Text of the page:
The result of course is already an intense disapproval in England, our supposedly constant ally where the suspended disbursement of yearly dividends by BP will dearly affect pension funds and small investors, but then truly who cares about foreign opinion in this country as we are the fierce conquerors of all that the eye can see and the mind can grasp.

    But too often this kind of small time chauvinism has shrunk any admiration the world may have had for this crude, ebullient and aggressive society. One may like the products and even the inventiveness of new ways of solving issues, but at a certain time this comes to a halt when the accompanying disadvantages are becoming all too obvious. And we are now coming close to the consequences of our own behavior. Oil has been the energy source of capitalism for a century and the two are intimately intertwined and have equally proven to be poisonous.

    With that in mind however, it is clear that enormous calamities like the 9/11 disaster can provide a catalyst for more retrograde thinking and actions. With 9/11 the opportunity to re-attack Iraq was eagerly grasped and sold to a supporting public with all the resulting dire consequences. Despite denials of the defeats there and in Afghanistan, it has become quite clear that these wars for control of the oil energy sources deepened not only the world’s resistance to our dominance but also placed a heavy burden on America’s treasury.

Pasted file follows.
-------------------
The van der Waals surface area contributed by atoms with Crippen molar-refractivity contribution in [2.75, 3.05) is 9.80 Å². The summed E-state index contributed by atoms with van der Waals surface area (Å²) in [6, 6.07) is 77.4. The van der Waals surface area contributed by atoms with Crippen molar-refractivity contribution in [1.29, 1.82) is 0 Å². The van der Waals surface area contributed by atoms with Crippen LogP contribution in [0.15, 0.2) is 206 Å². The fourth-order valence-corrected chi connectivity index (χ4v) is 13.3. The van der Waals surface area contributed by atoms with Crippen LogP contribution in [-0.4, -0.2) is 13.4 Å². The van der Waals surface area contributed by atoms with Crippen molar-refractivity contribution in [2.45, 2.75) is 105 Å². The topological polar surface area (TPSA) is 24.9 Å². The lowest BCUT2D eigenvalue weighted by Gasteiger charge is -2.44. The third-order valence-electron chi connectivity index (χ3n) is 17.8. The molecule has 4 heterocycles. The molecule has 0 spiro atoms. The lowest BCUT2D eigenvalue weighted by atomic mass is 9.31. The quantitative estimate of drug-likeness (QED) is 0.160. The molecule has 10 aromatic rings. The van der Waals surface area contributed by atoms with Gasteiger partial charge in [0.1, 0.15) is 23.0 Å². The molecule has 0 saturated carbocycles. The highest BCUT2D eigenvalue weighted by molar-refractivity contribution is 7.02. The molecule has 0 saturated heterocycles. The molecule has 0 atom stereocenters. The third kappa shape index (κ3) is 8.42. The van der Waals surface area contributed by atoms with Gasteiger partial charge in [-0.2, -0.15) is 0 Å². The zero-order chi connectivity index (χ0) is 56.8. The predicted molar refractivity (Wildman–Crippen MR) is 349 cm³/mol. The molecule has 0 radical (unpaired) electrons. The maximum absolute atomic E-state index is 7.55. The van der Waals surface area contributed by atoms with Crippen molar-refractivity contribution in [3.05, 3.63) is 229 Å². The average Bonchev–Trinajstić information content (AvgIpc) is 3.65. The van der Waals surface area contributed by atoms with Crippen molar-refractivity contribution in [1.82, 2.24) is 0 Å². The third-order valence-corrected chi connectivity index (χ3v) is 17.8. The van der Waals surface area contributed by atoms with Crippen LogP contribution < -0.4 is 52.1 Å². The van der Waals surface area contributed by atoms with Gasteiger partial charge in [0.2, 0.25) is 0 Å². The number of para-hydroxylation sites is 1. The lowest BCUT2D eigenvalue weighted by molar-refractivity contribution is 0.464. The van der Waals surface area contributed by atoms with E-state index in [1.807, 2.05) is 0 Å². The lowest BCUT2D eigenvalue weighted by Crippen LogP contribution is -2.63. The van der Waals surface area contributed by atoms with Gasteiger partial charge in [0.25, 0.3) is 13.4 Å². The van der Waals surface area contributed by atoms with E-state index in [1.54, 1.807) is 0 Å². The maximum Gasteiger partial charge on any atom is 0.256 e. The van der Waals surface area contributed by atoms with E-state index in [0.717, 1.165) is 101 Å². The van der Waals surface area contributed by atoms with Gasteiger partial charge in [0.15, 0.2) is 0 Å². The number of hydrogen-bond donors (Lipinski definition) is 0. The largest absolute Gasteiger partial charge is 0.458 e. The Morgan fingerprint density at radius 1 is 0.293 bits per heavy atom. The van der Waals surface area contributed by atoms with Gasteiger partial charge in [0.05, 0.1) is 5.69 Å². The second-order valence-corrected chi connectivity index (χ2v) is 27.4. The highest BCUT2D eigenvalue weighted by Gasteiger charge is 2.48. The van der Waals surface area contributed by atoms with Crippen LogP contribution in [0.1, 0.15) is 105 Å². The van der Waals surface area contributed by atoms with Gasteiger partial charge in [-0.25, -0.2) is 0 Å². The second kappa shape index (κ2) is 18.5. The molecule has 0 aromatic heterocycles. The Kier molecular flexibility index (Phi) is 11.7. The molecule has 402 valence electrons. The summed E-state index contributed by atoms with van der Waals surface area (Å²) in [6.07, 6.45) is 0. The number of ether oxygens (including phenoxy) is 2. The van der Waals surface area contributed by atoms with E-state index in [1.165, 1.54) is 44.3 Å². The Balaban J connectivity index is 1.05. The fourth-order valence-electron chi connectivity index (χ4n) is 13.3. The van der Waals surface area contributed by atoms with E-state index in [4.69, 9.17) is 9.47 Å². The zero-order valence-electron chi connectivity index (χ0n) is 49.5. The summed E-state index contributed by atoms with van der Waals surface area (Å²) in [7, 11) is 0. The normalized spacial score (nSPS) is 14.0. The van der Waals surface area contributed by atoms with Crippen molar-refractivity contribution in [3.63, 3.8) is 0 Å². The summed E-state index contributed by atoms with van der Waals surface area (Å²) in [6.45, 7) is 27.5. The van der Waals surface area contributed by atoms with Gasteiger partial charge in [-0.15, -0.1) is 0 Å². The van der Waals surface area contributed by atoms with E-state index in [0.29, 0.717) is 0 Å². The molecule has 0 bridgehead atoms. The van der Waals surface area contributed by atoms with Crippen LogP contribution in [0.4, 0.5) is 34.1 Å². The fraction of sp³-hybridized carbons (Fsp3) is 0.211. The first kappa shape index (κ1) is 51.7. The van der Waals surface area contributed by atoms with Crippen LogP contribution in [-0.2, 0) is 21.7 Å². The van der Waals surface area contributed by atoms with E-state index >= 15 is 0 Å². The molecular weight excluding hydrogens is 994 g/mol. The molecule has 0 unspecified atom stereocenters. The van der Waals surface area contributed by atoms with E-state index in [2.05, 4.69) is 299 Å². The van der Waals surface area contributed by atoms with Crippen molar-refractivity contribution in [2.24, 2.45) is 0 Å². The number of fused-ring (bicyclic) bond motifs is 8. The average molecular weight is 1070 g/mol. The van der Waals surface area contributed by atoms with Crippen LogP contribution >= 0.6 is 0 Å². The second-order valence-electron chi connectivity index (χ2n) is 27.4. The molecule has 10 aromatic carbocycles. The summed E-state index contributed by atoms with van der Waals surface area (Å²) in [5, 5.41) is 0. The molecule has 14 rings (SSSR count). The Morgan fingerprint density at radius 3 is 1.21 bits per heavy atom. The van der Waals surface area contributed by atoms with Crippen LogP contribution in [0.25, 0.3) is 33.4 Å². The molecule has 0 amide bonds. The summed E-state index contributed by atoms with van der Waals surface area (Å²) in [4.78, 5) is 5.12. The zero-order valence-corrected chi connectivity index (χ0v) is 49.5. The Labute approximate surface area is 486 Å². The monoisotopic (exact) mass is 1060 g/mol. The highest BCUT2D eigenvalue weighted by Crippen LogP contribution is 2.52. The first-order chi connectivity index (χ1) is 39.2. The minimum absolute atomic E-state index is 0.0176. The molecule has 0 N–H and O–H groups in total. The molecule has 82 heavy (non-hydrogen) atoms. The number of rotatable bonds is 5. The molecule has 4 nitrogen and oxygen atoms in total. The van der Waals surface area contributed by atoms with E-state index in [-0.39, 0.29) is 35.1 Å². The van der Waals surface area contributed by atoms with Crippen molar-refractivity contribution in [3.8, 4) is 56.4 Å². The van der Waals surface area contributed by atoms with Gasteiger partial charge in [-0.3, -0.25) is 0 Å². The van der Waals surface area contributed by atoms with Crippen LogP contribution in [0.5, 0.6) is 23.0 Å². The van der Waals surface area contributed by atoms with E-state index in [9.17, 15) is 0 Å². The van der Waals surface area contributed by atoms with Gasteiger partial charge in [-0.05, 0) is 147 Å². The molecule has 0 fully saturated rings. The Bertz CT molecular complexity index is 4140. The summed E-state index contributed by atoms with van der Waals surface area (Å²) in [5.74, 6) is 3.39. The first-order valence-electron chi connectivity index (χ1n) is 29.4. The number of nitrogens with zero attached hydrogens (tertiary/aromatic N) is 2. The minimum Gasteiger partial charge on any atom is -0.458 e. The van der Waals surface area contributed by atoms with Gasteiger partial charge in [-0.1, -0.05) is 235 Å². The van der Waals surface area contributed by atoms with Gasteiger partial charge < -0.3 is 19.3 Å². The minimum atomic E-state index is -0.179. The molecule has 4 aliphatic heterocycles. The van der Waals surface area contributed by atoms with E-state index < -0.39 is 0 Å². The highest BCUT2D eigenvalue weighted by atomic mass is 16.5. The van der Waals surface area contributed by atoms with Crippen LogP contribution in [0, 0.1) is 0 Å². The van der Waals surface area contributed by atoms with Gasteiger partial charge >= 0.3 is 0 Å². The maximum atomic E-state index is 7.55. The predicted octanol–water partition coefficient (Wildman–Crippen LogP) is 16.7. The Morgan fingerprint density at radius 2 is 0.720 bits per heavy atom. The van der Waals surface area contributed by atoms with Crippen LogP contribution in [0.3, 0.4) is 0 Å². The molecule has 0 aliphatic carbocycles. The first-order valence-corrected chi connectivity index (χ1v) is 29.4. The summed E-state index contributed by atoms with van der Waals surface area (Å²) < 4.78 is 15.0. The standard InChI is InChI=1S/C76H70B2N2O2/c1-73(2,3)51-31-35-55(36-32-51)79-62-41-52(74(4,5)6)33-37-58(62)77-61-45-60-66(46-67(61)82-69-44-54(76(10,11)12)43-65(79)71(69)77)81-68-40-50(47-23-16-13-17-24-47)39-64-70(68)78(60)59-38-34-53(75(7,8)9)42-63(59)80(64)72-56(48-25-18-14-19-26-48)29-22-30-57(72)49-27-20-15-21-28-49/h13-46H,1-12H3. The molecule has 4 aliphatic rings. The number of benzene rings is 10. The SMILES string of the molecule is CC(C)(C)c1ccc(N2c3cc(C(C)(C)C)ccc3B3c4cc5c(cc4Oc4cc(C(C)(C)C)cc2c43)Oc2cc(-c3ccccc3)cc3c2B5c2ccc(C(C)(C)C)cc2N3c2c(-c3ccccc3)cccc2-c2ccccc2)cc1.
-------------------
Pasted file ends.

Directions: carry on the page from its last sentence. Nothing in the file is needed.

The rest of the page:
The Mexican Gulf oil spill also provides a ‘casus belli’, this time with a mostly foreign owned international corporation which bought off potential banishment from American oil grounds with a hefty fine of $ 20 billion. The interconnections with other such oil companies, sharing exploration and production are intricate and will provide a shared interest in the future to deeply influence American elections, since the Supreme Court has recently authorized a full participation for corporate interests in that process by bribes and advertising.

    What one may well see from now on is an acceleration in shaping a congress more amenable to oil companies’ interests, more dependent and more bound to a depleting energy source with all the heavy toll that it may take on the earth, but also with the potential of a better insight by the public in which extraneous forces play major roles in governmental decisions. In fact the oil spill may well become a significant part in the liberation of the American mind, so closeted and restricted to its own direct environment. And maybe with that could come some insight into what Naomi Klein has so aptly described as a wound in mother earth.

    —Gui Rochat

    (M. Rochat is a Senior Editor with The Greanville Post —http://www.greanvillepost.com )